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Saint of the Day—available on the iPhone!

Saint of the Day
Catholic saints are holy people and human people who lived extraordinary lives. Each saint the Church honors responded to God's invitation to use his or her unique gifts. God calls each one of us to be a saint. Click here to receive Saint of the Day in your email.

May 16
St. Peregrine Laziosi
(1260-1345)


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Born in Forli, Italy, Peregrine is the patron saint of persons suffering from cancer, AIDS and other serious diseases.

As a young man he was a member of an anti-papal party until he encountered St. Philip Benizi, the head of the Servite order, who had been sent to try to reconcile the divided community. While trying to preach in Forli, Philip was heckled and even struck by Peregrine, who was overcome by momentary political fervor. But that moment also changed Peregrine. He began to channel his energies in new directions, engaged in good works and eventually joined the Servites in Siena and went on to be ordained a priest. Returning to his home town, he founded a new Servite house there and became well known for his preaching and holiness as well as his devotion to the sick and poor.

One of the special penances he imposed on himself was standing whenever it was not necessary to sit. Over time, Peregrine developed varicose veins and, in turn, cancer of the foot. The wound became painful and diseased and all medical treatment failed. The local surgeon determined amputation of the leg was called for.

Tradition has it that the night before surgery was scheduled ,Peregrine spent much time in prayer before the crucified Jesus, asking God to heal him if it was God’s will to do so. Falling asleep at one point, Peregrine had a vision of the crucified Jesus leaving the cross and touching his cancerous leg. When Peregrine awoke, the wound was healed and his foot and leg, seemingly miraculously cured, were saved. He lived another 20 years.

Peregrine was canonized in 1726.



Comment:

Peregrine got his miracle: His cancer was cured even as the doctors prepared to amputate his foot. But Peregrine had already experienced a more important healing: A softening of his heart rechanneled all his energy into the service of the gospel. Most of us pray fervently if not for a miracle, at least for some need that lies close to our hearts. And so we should, for God cares about our concerns. But no prayer would please God more than to ask that we might experience an ongoing softening of our hearts.

Patron Saint of:

AIDS patients
Cancer patients



Friday, May 16, 2014
Saint of the Day for 5/15/2014 Saint of the Day for 5/17/2014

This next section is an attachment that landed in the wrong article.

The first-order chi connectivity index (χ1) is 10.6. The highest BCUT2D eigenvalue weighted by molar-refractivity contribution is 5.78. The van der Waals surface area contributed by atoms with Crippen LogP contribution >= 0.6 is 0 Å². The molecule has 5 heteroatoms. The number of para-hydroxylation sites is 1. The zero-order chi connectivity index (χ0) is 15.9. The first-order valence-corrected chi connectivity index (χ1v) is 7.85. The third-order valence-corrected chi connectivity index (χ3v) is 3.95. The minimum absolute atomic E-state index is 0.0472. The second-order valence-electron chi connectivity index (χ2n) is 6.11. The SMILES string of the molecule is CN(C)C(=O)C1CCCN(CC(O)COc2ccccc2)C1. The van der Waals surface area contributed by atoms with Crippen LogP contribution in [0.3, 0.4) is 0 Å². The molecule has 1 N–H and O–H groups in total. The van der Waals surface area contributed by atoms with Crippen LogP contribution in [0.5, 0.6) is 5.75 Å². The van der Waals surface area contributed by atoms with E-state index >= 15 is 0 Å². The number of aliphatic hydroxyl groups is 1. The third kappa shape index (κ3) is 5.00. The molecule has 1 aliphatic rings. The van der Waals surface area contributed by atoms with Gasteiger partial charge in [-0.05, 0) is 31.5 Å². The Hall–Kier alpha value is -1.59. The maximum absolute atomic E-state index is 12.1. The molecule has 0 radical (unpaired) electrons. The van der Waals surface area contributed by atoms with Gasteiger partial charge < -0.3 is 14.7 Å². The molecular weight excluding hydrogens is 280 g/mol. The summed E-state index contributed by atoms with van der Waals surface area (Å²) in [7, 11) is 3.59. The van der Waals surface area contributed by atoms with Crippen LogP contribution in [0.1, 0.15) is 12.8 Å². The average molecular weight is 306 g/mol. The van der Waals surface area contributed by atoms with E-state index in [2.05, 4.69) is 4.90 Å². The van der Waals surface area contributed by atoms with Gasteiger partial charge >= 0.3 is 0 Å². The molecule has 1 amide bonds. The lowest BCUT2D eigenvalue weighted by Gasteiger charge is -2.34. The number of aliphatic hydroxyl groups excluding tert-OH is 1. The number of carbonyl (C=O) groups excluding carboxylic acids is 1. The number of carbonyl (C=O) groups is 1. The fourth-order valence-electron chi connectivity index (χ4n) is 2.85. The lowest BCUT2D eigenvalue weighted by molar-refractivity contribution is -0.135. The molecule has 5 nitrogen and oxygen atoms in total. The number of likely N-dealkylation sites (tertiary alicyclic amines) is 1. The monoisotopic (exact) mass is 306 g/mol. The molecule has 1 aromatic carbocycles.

Saint of the Day
Lives, Lessons and Feast
By Leonard Foley, O.F.M.; revised by Pat McCloskey, O.F.M.



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Gregory the Great: Coming events cast their shadows before: Gregory was the prefect of Rome before he was 30. After five years in office he resigned, founded six monasteries on his Sicilian estate and became a Benedictine monk in his own home at Rome. 
<p>Ordained a priest, he became one of the pope's seven deacons, and also served six years in the East as papal representative in Constantinople. He was recalled to become abbot, and at the age of 50 was elected pope by the clergy and people of Rome. </p><p>He was direct and firm. He removed unworthy priests from office, forbade taking money for many services, emptied the papal treasury to ransom prisoners of the Lombards and to care for persecuted Jews and the victims of plague and famine. He was very concerned about the conversion of England, sending 40 monks from his own monastery. He is known for his reform of the liturgy, for strengthening respect for doctrine. Whether he was largely responsible for the revision of "Gregorian" chant is disputed. </p><p>Gregory lived in a time of perpetual strife with invading Lombards and difficult relations with the East. When Rome itself was under attack, he interviewed the Lombard king. </p><p>An Anglican historian has written: "It is impossible to conceive what would have been the confusion, the lawlessness, the chaotic state of the Middle Ages without the medieval papacy; and of the medieval papacy, the real father is Gregory the Great." </p><p>His book, <i>Pastoral Care</i>, on the duties and qualities of a bishop, was read for centuries after his death. He described bishops mainly as physicians whose main duties were preaching and the enforcement of discipline. In his own down-to-earth preaching, Gregory was skilled at applying the daily gospel to the needs of his listeners. Called "the Great," Gregory has been given a place with Augustine (August 28), Ambrose (December 7) and Jerome (September 30)as one of the four key doctors of the Western Church.</p> American Catholic Blog The pierced, open side of Christ on the cross, which makes visible the Sacred Heart of the Son of God, remains “the way in” to knowledge of Jesus Christ.

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